An abandoned cemetery is turning into a classroom for middle-schoolers at the Sharon Academy in the Upper Valley. They’re mapping the grave sites, researching the people buried there, and creating a website for genealogists who might not be able to visit the plots in person.
The project is spurring the students’ interest in local history.
On a crisp sunny fall day, about 30 young investigators arrive in a caravan of cars at an old, hard-to-find cemetery in a stand of trees just off Route 132. In fact, it's so out of the way that the lead chaperone misses the turn the first time.
As the students scramble into the thick woods with blankets and lunches, some gather at one prominent headstone. That's where their social studies teacher, Andrew Lane, passes out clipboards holding spreadsheet forms. He explains how to stretch pink tape to mark lines of graves for what will become a digital map, and then collect information from each headstone. Some are hard to see, and even harder to decipher.
“Okay, everyone should be following along where you fill it in, okay?” he calls as an eager group straggles up a hill.
“So column four, row one, okay? Death date, August 8, 1854…age at death, what did it say…85 years, one month... Can you do the math, so then you’d have to do backwards math,” he tells them.
This cemetery project taps into math as well as history, and it even crosses into two other academic subjects.
Marcy Innes teaches English and art at the middle school.
She wants the kids to pay close attention, maybe make some rubbings of the inscriptions and carved pictures on these ancient stones including weeping willows and angels.
“Because that’s something we can do in art; we can learn about some of the funerary images, because that was the earliest form of American art," Innes explains.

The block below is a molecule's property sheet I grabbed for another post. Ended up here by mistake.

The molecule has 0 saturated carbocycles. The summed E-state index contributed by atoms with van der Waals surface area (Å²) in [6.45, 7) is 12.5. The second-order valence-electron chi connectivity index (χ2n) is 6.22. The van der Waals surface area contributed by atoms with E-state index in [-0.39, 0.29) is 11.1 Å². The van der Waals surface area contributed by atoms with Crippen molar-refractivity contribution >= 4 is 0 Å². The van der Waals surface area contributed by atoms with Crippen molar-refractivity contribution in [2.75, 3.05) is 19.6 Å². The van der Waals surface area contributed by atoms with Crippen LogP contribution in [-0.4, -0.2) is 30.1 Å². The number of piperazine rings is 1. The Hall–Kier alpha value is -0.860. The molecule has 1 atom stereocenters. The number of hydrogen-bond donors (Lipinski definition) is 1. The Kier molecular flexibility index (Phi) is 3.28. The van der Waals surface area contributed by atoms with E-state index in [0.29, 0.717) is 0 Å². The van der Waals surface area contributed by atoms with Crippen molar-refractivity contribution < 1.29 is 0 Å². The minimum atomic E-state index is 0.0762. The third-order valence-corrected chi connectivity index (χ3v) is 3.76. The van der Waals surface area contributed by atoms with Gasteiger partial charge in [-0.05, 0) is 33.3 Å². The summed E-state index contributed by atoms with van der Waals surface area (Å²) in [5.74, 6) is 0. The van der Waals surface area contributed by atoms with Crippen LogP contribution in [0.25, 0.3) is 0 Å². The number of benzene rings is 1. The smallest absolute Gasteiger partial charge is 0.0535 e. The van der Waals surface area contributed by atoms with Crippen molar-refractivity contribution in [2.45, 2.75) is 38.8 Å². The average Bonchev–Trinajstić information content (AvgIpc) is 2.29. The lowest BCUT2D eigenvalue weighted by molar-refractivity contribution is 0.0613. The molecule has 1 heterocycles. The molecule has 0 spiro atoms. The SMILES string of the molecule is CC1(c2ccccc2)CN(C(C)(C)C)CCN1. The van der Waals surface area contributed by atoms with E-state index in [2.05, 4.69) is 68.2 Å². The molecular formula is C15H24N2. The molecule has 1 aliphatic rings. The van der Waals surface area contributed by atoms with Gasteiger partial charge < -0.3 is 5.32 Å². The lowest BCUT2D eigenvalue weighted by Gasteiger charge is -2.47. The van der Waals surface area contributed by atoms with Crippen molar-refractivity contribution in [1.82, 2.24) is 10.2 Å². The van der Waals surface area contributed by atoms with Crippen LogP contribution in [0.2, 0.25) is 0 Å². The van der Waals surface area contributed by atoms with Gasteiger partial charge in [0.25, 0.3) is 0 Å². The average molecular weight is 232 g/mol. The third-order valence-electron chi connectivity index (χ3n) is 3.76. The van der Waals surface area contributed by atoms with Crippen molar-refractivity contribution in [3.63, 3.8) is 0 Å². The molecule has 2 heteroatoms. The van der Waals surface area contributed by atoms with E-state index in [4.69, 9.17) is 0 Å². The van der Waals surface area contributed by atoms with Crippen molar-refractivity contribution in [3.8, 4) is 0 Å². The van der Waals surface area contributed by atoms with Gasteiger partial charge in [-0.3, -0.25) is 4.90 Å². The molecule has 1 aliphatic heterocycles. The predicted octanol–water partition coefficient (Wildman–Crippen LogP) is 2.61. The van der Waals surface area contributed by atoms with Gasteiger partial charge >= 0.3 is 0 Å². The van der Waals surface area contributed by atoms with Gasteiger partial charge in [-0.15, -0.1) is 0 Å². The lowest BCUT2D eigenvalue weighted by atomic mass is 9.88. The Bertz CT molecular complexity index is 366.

This is an early cemetery, with graves dating from about 1782 to around 1903. One goal of this project is to figure out when this part of Sharon, known as the Day District, was in its heyday—that is, when the largest number of people were buried here.
Taylor Lyman and Jasmin Johnson are cousins in the eighth grade. Taylor figures some of her most distant forbears are right under her feet.
“Definitely, I mean if we’re ninth-generation Vermonters and like, this place is around that time, and we live in Sharon… this most likely has a lot of ancestors here,” she says, setting off with her clipboard to a cluster of granite monuments.
Some of the young historians are surprised at how long people lived in the 18th century—sometimes into their 80s and 90s, if they were not women who died in childbirth.
Eight-grader Wright Frost is learning from the graves about how Vermont was settled by foreign-born colonists. Some fought in the Revolutionary War.
“Also it’s very interesting to look at how well preserved the gravestones are,” he says.
“The people who made them really cared a lot about them. It was important to them that their family member got a good burial.”
And now these precious family histories will not be lost in the undergrowth of a long forgotten burial ground. When the kids build a website, the local historical society will have a new way to tell the story of post-colonial life and death in this rural community.